Thursday, October 06, 2005

Back in Time

Of all the places I saw in the outback, Watarrka National Park was my favorite. It contains the George Gill Range and Kings Canyon.

Here is a picture of the range from a distance.

Here it is close up.

This place was totally fascinating (and beautiful of course). The rocks are sandstone, and hold the very limited water like a sponge. Vegetation grows out of the stone, sending its roots deep into the cracks and crevices.

The strangest thing was that where the rocks had broken apart, you could see that they were made up of the white sand that covers Australian beaches. They think that millions of years ago there was a sea in the center of Australia (where the outback is now), then as the global climate changed it turned into tropical rainforests. Today, those rainforests are now only in the northern parts of Australia. The center still has remnants from those days, such as the palm trees and what they speculate could be an old coral reef (see the picture below).

They call that place "Lilliput." I kept imagining, thousands of years from now people walking around on the Great Barrier Reef with a guide explaining how this used to all be under the ocean. Crazy.

Supposedly during the wet season, one of the cliffs turns into a waterfall. (I definitely need to see that to believe it). The water runs down into the canyon and there is enough moisture that it maintains a waterhole all year round. It is quite green and lush in that area, so it has gotten the nickname "The Garden of Eden."

It was a magnificent place. We began our hike up to the rim of the canyon at sunrise, which is really a good thing since it gets very hot by midday. The hike began with a steep climb up the side - surprisingly nice despite having just woken up. The air was so clear and even a bit cold. I like that about the desert. No matter how hot it gets during the day, it always cools off once the sun goes down.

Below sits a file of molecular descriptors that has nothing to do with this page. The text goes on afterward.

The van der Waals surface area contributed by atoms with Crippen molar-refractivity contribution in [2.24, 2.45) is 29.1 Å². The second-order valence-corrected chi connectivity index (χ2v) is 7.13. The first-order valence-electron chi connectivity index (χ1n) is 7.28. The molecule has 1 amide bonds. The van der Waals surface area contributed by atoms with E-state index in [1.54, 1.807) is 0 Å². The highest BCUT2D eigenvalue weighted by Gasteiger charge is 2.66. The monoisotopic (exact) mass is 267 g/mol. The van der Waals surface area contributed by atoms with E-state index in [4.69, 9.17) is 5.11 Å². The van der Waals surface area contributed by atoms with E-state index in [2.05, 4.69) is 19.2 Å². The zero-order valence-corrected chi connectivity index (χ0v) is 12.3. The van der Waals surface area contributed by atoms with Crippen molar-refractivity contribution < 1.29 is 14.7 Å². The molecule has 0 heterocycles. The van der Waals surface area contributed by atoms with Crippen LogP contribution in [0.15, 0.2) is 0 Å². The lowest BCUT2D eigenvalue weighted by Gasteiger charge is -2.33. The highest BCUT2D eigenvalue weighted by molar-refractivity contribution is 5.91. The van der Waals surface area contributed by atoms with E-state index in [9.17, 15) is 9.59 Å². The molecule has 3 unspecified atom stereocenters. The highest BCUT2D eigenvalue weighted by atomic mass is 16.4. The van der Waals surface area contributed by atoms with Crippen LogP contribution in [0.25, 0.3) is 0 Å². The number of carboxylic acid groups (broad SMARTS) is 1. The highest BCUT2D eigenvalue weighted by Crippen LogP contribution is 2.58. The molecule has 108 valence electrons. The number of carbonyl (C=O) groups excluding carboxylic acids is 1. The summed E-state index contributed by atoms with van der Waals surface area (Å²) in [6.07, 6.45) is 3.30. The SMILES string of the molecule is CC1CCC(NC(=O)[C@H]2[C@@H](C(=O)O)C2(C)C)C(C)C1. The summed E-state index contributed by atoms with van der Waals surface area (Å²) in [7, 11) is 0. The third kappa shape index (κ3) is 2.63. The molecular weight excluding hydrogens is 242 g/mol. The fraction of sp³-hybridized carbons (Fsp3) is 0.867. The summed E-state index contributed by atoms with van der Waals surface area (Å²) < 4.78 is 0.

During the five hour drive back to Alice Springs I sat up front by our guide and asked him a gazillion questions about the area and what life is like there. It sounds like such a strange mix of people. One fourth are aboriginal, and from what I understand they hold most of the land rights now (sounds a bit like in Fiji). Another quarter are Americans involved in the Pine Gap project. I didn't know what Kevin (our guide) was talking about and I felt too ignorant to ask, but I just googled it and it is some sort of military base that is run primarily by CIA agents. Woah. The rest are Australians, plus lots of tourists passing through, with the largest groups being German and Japanese.

Add all of this into some of the most beautiful landscapes I have seen, and it becomes clear that Alice Springs is a town that I must get to know better.

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